‘College Credit in High School’ growth underscores desire for college affordability
Wisconsin students saved $1 million in college tuition credit through this ‘AP-credit alternative’
Last year students in Northeast Wisconsin saved more than $1 million in college tuition credit through the University of Wisconsin-Green Bay’s College Credit in High School (CCIHS) Program. Through the program, students can earn college credit in the comfort of their own high school classrooms, and get an affordable jumpstart and savings on college credits.
The program is a concurrent enrollment program, in which students earn high school and UW-Green Bay credit for courses that are taught by high school teachers approved by UW-Green Bay faculty. CCIHS provides an alternative to programs such as Advanced Placement and International Baccalaureate by providing transcripted college credit based on assessment over time instead of a single high stakes test.
“Enrollment of students in the CCIHS program has increased considerably,” says the University’s Director of K12 Relations, Meagan Strehlow. “Enrollment has increased 78 percent in the last five years. This increase is contributed to schools working to offer more opportunities for their students to earn college credits before they complete high school.”
The CCIHS program currently partners with 47 different high schools across the state of Wisconsin to offer college credit options in areas such as world languages, English, history, engineering technology, education, psychology, math and communications.
High school teachers work closely with UW-Green Bay faculty to align coursework to meet the expectations and learning outcomes of courses. Students experience college rigor, get a head start on college and develop skills for college success. Tuition for CCIHS classes are offered at $100 per credit which is about 70% less than UW-Green Bay undergraduate resident tuition and allows families to save money on college tuition.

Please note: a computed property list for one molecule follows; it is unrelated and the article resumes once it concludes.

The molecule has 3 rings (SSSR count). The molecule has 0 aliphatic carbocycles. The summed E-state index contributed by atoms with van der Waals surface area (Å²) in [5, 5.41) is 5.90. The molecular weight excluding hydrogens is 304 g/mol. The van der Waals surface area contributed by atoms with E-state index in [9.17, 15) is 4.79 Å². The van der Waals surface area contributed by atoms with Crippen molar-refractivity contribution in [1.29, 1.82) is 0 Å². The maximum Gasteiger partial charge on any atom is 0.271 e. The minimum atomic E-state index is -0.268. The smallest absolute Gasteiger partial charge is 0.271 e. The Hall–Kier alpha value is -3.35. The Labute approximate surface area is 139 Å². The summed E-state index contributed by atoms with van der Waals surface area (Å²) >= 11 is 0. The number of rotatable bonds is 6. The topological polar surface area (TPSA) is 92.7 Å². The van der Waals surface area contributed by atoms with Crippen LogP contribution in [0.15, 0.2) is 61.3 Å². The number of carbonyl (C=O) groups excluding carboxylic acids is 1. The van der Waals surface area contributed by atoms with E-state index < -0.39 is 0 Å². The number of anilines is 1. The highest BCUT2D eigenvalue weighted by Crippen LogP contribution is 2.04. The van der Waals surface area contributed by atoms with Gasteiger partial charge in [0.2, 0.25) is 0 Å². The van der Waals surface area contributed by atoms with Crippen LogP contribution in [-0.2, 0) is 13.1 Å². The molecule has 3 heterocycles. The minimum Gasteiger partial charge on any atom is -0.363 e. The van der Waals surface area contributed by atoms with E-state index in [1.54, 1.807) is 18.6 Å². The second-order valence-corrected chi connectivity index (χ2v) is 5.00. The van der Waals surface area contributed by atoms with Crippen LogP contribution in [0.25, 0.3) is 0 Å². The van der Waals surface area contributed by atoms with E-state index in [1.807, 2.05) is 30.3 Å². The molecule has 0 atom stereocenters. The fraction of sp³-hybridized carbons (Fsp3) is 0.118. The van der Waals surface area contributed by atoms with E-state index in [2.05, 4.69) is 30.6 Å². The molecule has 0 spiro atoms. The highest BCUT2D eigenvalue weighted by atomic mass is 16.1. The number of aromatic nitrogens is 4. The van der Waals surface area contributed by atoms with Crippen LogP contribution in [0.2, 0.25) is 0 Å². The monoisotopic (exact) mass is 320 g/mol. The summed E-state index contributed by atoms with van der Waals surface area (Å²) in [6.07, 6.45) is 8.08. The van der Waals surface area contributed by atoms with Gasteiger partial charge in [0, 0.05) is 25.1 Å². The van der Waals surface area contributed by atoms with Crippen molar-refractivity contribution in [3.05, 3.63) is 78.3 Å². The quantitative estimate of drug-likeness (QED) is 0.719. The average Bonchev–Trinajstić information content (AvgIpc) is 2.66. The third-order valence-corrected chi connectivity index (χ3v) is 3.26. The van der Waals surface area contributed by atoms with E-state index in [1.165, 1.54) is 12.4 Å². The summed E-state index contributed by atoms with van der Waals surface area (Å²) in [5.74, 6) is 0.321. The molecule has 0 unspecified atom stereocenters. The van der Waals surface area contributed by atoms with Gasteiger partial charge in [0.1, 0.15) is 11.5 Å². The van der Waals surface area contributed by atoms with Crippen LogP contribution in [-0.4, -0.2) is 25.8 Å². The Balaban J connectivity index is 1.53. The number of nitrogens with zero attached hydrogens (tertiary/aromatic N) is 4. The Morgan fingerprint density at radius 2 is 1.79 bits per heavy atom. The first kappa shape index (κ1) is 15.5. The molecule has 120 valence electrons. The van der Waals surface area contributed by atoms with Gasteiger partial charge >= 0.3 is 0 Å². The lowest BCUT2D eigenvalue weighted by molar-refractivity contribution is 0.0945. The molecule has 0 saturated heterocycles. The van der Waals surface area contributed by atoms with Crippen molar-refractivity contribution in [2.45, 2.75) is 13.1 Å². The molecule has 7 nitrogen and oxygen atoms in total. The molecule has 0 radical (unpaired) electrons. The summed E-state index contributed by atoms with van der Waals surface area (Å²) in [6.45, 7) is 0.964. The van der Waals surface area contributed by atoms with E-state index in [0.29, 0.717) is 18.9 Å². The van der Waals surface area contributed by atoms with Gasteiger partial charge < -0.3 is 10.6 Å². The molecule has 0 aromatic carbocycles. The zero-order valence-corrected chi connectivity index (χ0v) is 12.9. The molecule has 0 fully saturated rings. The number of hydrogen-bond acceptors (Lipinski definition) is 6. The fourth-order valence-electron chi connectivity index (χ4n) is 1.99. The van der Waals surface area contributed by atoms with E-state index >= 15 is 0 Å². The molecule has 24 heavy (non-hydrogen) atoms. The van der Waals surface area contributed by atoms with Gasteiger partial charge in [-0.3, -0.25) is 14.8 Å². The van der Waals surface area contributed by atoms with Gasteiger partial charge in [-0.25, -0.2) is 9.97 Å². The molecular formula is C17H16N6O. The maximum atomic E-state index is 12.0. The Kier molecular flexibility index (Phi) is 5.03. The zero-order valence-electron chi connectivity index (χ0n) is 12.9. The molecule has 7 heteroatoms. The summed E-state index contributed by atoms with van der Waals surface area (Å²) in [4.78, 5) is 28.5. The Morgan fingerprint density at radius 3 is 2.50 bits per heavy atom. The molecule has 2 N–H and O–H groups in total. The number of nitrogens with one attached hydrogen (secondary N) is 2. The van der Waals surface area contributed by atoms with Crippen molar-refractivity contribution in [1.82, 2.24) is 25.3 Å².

During the 2017-18 academic year more than 1,500 students across the state of Wisconsin enrolled in CCIHS courses. Enrollment was up 13 percent in the last year, alone.
Parents and students interested in registering for courses in the 2019-20 school year should work with school counselors to determine the courses available in their high school. Teachers or administrators who work in a school not currently in the CCIHS network can contact Meagan Strehlow, Director K-12 Relations at email@example.com for more information.
About the University of Wisconsin-Green Bay
The University of Wisconsin-Green Bay is a comprehensive public institution offering undergraduate, graduate and doctoral programs to nearly 8,000 students with campus locations in Green Bay, Marinette, Manitowoc and Sheboygan. Established in 1965 on the border of Green Bay, the University and its campuses are centers of cultural enrichment, innovation and learning. The Green Bay campus is home to one of the Midwest’s most prolific performing arts centers, a nationally recognized 4,000-seat student recreation center, an award-winning nine-hole golf course and a five-mile recreational trail and arboretum, which is free and open to the public. This four-campus University transforms lives and communities through student-focused teaching and research, innovative learning opportunities, powerful connections and a problem-solving approach to education. UW-Green Bay’s main campus is centrally located, close to both the Door County resort area and the dynamic economies of Northeast Wisconsin, the Fox Valley region and the I-43 corridor. UW-Green Bay offers in-demand programs in science, engineering and technology; business; health, education and social welfare; and arts, humanities and social sciences. For more information, visit www.uwgb.edu.